As the U.S. Federal Communications Commission prepares to decide how to reallocate some or all of the nation’s satellite C-band spectrum for the coming wave of 5G mobile communications services, experts say appraising the monetary value of the spectrum remains tricky.
The ground systems business has changed dramatically in recent years thanks to a massive increase in data volume, advanced technology and fresh competition. More change is coming as constellations in low Earth orbit multiply and individual satellites collect and transmit more data than ever before.
I believe that the days are receding rapidly when we considered ourselves a niche and, from the perspective of the wider world, a somewhat invisible industry.
Rival plan to C-Band Alliance calls for spectrum auction, fiber switchover for satellite broadcasters
Charter, ACA Connects and the Competitive Carriers Association (CCA) on July 1 filed a counterplan with the U.S. Federal Communications Commission, urging the commission to open 370 megahertz of satellite C-band spectrum through an auction.
Satellite operators, including many in Asia, are growing more concerned that regulators will repurpose valuable satellite spectrum for next-generation 5G cellular networks.
As the next World Radiocommunication Conference looms larger, satellite operators are growing concerned that they have not made sufficient defense of Ka-band frequencies wanted for 5G cellular networks.
Far from ending the fight between members of the Trump administration who see 5G as an international economic race and meteorologists concerned about interference with weather satellite data, the auction was just round one.
Leaders of the House Science Committee and three House Appropriations subcommittees are calling on the FCC to delay the auction of 5G radio frequency spectrum scheduled for March 14 due to concern about interference with space-based weather sensors.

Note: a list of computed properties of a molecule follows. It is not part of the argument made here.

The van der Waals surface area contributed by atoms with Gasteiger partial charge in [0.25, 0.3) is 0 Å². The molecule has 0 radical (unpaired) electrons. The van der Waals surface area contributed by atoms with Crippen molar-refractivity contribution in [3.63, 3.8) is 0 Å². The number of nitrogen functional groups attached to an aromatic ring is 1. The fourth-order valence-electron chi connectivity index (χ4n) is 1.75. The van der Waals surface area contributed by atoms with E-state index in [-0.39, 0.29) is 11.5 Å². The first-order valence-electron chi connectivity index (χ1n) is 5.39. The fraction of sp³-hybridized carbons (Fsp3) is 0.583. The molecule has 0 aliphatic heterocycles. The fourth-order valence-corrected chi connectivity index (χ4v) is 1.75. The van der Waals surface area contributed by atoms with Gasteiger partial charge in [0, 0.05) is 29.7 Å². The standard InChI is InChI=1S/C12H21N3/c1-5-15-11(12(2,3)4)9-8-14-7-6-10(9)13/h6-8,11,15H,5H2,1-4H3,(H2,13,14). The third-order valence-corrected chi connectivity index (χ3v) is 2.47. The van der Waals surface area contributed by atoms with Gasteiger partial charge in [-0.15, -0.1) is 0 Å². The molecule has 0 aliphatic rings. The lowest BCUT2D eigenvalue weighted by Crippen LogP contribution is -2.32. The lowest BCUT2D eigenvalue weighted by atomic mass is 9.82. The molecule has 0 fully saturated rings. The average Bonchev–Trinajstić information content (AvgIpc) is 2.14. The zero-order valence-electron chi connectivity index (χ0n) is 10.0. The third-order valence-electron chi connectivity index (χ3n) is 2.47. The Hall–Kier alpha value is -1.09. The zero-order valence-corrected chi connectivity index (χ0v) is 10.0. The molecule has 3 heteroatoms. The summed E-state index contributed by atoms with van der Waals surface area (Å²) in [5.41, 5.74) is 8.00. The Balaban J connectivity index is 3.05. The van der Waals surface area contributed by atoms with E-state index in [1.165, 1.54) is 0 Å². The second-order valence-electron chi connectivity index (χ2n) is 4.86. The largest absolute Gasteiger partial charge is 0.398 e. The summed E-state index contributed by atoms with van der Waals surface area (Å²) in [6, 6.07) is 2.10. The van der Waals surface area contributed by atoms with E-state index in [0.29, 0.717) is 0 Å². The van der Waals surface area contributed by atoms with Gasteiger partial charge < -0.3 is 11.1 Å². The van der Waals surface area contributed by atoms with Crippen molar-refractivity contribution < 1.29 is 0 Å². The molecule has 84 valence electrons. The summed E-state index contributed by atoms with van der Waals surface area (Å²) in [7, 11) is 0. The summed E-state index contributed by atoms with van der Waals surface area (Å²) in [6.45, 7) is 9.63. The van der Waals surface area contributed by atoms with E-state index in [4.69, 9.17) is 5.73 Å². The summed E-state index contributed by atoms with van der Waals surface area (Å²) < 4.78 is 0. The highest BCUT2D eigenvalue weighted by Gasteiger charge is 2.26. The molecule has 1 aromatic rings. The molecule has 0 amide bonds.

CEO Yona Ovadia said Gilat had $104 million on hand as of Dec. 31 and will have sufficient resources for significant financial plays even after subtracting the dividend.
As governments, companies and everyone in between prepare to trade out 4G wireless infrastructure for 5G, questions linger about what the transition will entail.
Every three to four years, spectrum regulators convene to set rules on the use of the world’s limited radio frequency resources at an event known as the World Radiocommunication Conference. Next year the United States’ recently formed National Space Council will attend to defend the interest of American satellite companies and influence changes in international space policy.
The introduction of 5G services will bring users globally the ability to have true anytime, anywhere capabilities to support a myriad of user devices and applications never imagined.
“It’s not possible for Intelsat to trade anything they they don’t own,” Thomas Choi, Asia Broadcast Satellite (ABS) chief executive, said Oct. 3. “Many operators, including SES, Eutelsat and even ABS have C-band rights over North America. We would never agree to trade that.”
The mobile network operators that strove with limited success to obtain large chunks of C-band spectrum two years ago in Geneva will try again in 2019 to secure more spectrune future 5G networks.